When you think of St. Patrick’s Day, you probably think of beer—green beer, to be specific.
But why do we drink green beer on St. Patricks’ Day? Here’s an explanation of the tradition:
- We drink green beer on St. Patrick’s Day because green is the color of shamrocks, which are traditionally associated with the holiday.
- Green beer is an American tradition, not an Irish one. As late as 1985, the Irish were still discovering the trend.
- The first green beer was reportedly served in 1914 at a Bronx social club by an Irish coroner in New York City named Dr. Hayes Curtin. However, it’s possible that green beers were served earlier than that.
- Back then, the green color was actually poison! It came from a drop of an iron wash solution that was used to whiten clothes. No need to worry, though. Nowadays green beer gets its color from nontoxic blue or green food coloring.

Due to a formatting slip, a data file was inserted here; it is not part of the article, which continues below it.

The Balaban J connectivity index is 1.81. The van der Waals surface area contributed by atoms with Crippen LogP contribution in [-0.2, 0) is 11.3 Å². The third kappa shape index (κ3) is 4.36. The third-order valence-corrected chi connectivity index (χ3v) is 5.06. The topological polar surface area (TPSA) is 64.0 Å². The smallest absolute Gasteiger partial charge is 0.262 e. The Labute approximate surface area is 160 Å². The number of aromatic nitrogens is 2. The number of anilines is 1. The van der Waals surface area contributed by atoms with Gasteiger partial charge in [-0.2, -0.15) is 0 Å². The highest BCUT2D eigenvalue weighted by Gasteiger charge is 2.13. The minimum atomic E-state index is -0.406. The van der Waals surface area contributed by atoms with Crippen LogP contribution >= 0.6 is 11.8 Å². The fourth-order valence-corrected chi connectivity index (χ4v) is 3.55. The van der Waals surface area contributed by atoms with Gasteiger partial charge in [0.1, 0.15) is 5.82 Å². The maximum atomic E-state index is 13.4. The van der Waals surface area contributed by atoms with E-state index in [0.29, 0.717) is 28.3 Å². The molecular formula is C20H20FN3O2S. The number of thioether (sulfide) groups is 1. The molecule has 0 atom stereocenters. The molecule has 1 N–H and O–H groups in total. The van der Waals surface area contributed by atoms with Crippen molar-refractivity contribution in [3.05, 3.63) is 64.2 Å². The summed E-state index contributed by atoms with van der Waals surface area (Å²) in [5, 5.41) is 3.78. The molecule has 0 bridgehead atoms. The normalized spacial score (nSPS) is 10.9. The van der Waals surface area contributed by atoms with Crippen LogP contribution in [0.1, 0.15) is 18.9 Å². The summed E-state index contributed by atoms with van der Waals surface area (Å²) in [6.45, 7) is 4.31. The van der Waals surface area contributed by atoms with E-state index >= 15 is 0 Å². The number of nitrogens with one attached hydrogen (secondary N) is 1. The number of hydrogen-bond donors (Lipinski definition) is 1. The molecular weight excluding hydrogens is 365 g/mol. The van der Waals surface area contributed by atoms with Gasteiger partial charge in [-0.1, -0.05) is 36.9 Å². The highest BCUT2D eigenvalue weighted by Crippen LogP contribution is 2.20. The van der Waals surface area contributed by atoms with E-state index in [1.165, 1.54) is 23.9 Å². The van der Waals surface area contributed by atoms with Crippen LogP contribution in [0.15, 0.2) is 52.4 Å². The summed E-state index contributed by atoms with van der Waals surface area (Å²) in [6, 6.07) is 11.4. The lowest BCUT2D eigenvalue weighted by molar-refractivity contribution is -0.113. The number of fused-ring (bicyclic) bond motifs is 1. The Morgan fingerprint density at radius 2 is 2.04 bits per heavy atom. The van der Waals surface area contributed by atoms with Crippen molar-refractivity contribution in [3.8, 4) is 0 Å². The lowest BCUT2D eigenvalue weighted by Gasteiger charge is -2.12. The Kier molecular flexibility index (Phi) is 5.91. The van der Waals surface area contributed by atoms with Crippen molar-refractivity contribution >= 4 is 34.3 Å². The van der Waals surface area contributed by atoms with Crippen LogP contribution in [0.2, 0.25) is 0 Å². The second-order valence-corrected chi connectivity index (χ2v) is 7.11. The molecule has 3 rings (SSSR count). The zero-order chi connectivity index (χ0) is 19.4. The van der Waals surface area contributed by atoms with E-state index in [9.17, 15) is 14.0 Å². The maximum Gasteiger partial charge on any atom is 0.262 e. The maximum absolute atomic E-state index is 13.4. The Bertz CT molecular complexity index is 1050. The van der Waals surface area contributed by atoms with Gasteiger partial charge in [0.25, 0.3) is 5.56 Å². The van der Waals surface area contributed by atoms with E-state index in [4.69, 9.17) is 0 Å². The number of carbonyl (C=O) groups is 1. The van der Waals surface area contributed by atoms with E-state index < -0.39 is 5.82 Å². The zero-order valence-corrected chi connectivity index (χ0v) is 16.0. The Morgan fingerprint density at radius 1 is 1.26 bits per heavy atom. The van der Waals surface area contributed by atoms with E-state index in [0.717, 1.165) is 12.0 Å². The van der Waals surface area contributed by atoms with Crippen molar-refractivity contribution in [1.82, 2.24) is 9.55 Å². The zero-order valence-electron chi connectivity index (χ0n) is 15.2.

- “Green beer” used to mean something else entirely. The term referred to beer that had not been fermented long enough, making anyone who drank it feel unwell. Thanks to better beer production, the only green beer you’re likely to encounter these days is the kind served by your local Irish pub on St. Patrick’s Day.
St. Patrick’s Day is coming up, so it’s time to stock up on beer. If you’re making green beer at home, we recommend using our Shock Top Belgian White or Bud and Bud Light. Place your order from Triangle Distributing today and get ready to celebrate all things Irish!